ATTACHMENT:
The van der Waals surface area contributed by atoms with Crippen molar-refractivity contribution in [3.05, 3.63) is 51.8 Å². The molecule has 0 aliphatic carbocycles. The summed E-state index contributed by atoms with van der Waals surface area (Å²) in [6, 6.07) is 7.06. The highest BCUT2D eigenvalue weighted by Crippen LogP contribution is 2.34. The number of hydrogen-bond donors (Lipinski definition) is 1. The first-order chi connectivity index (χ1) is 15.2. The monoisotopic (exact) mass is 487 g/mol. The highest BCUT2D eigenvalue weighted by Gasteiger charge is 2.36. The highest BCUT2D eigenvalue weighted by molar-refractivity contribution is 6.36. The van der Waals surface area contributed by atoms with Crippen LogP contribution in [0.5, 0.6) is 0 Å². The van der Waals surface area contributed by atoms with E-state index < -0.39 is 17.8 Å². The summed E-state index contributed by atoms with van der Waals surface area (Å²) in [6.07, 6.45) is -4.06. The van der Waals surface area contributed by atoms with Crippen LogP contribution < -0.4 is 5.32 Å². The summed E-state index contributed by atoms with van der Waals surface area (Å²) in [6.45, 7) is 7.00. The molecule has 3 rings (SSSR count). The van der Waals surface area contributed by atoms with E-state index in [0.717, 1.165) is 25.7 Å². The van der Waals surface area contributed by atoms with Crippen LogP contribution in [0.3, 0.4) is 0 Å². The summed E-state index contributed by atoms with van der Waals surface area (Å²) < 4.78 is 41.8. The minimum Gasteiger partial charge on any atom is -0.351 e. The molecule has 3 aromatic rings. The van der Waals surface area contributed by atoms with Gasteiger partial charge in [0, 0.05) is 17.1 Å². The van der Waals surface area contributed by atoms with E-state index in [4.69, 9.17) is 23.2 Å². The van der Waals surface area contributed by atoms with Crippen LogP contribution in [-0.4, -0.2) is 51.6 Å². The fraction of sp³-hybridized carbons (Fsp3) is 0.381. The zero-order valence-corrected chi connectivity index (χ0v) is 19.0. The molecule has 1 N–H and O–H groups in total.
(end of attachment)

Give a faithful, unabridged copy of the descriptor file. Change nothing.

The van der Waals surface area contributed by atoms with Crippen molar-refractivity contribution in [3.05, 3.63) is 51.8 Å². The molecule has 0 aliphatic carbocycles. The summed E-state index contributed by atoms with van der Waals surface area (Å²) in [6, 6.07) is 7.06. The highest BCUT2D eigenvalue weighted by Crippen LogP contribution is 2.34. The number of hydrogen-bond donors (Lipinski definition) is 1. The first-order chi connectivity index (χ1) is 15.2. The monoisotopic (exact) mass is 487 g/mol. The highest BCUT2D eigenvalue weighted by Gasteiger charge is 2.36. The highest BCUT2D eigenvalue weighted by molar-refractivity contribution is 6.36. The van der Waals surface area contributed by atoms with Crippen LogP contribution in [0.5, 0.6) is 0 Å². The van der Waals surface area contributed by atoms with E-state index < -0.39 is 17.8 Å². The summed E-state index contributed by atoms with van der Waals surface area (Å²) in [6.07, 6.45) is -4.06. The van der Waals surface area contributed by atoms with Crippen LogP contribution < -0.4 is 5.32 Å². The summed E-state index contributed by atoms with van der Waals surface area (Å²) in [6.45, 7) is 7.00. The molecule has 3 rings (SSSR count). The van der Waals surface area contributed by atoms with E-state index in [0.717, 1.165) is 25.7 Å². The van der Waals surface area contributed by atoms with Crippen LogP contribution in [0.3, 0.4) is 0 Å². The summed E-state index contributed by atoms with van der Waals surface area (Å²) < 4.78 is 41.8. The minimum Gasteiger partial charge on any atom is -0.351 e. The molecule has 3 aromatic rings. The van der Waals surface area contributed by atoms with Gasteiger partial charge in [0, 0.05) is 17.1 Å². The van der Waals surface area contributed by atoms with E-state index in [4.69, 9.17) is 23.2 Å². The van der Waals surface area contributed by atoms with Crippen LogP contribution in [-0.4, -0.2) is 51.6 Å². The fraction of sp³-hybridized carbons (Fsp3) is 0.381. The zero-order valence-corrected chi connectivity index (χ0v) is 19.0. The molecule has 1 N–H and O–H groups in total.